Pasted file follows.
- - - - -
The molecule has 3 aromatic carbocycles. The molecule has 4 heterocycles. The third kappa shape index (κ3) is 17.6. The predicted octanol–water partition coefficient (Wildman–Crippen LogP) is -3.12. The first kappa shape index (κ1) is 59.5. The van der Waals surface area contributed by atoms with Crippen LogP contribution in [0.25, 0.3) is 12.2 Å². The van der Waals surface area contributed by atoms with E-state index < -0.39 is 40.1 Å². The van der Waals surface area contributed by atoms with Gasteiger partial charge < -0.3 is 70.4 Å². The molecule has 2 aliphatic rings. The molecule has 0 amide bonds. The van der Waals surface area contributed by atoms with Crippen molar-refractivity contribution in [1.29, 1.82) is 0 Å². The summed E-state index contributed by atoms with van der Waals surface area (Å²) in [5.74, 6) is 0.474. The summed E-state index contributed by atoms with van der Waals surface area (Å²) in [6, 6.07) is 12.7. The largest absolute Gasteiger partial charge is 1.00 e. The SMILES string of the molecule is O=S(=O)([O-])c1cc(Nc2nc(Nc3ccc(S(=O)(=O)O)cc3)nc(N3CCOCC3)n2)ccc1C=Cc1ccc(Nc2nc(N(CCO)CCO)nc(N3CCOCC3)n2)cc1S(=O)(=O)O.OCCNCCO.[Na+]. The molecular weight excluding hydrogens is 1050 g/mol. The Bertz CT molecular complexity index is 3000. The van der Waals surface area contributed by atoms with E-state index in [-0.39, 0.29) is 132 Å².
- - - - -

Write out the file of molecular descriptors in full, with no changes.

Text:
The molecule has 3 aromatic carbocycles. The molecule has 4 heterocycles. The third kappa shape index (κ3) is 17.6. The predicted octanol–water partition coefficient (Wildman–Crippen LogP) is -3.12. The first kappa shape index (κ1) is 59.5. The van der Waals surface area contributed by atoms with Crippen LogP contribution in [0.25, 0.3) is 12.2 Å². The van der Waals surface area contributed by atoms with E-state index < -0.39 is 40.1 Å². The van der Waals surface area contributed by atoms with Gasteiger partial charge < -0.3 is 70.4 Å². The molecule has 2 aliphatic rings. The molecule has 0 amide bonds. The van der Waals surface area contributed by atoms with Crippen molar-refractivity contribution in [1.29, 1.82) is 0 Å². The summed E-state index contributed by atoms with van der Waals surface area (Å²) in [5.74, 6) is 0.474. The summed E-state index contributed by atoms with van der Waals surface area (Å²) in [6, 6.07) is 12.7. The largest absolute Gasteiger partial charge is 1.00 e. The SMILES string of the molecule is O=S(=O)([O-])c1cc(Nc2nc(Nc3ccc(S(=O)(=O)O)cc3)nc(N3CCOCC3)n2)ccc1C=Cc1ccc(Nc2nc(N(CCO)CCO)nc(N3CCOCC3)n2)cc1S(=O)(=O)O.OCCNCCO.[Na+]. The molecular weight excluding hydrogens is 1050 g/mol. The Bertz CT molecular complexity index is 3000. The van der Waals surface area contributed by atoms with E-state index in [-0.39, 0.29) is 132 Å².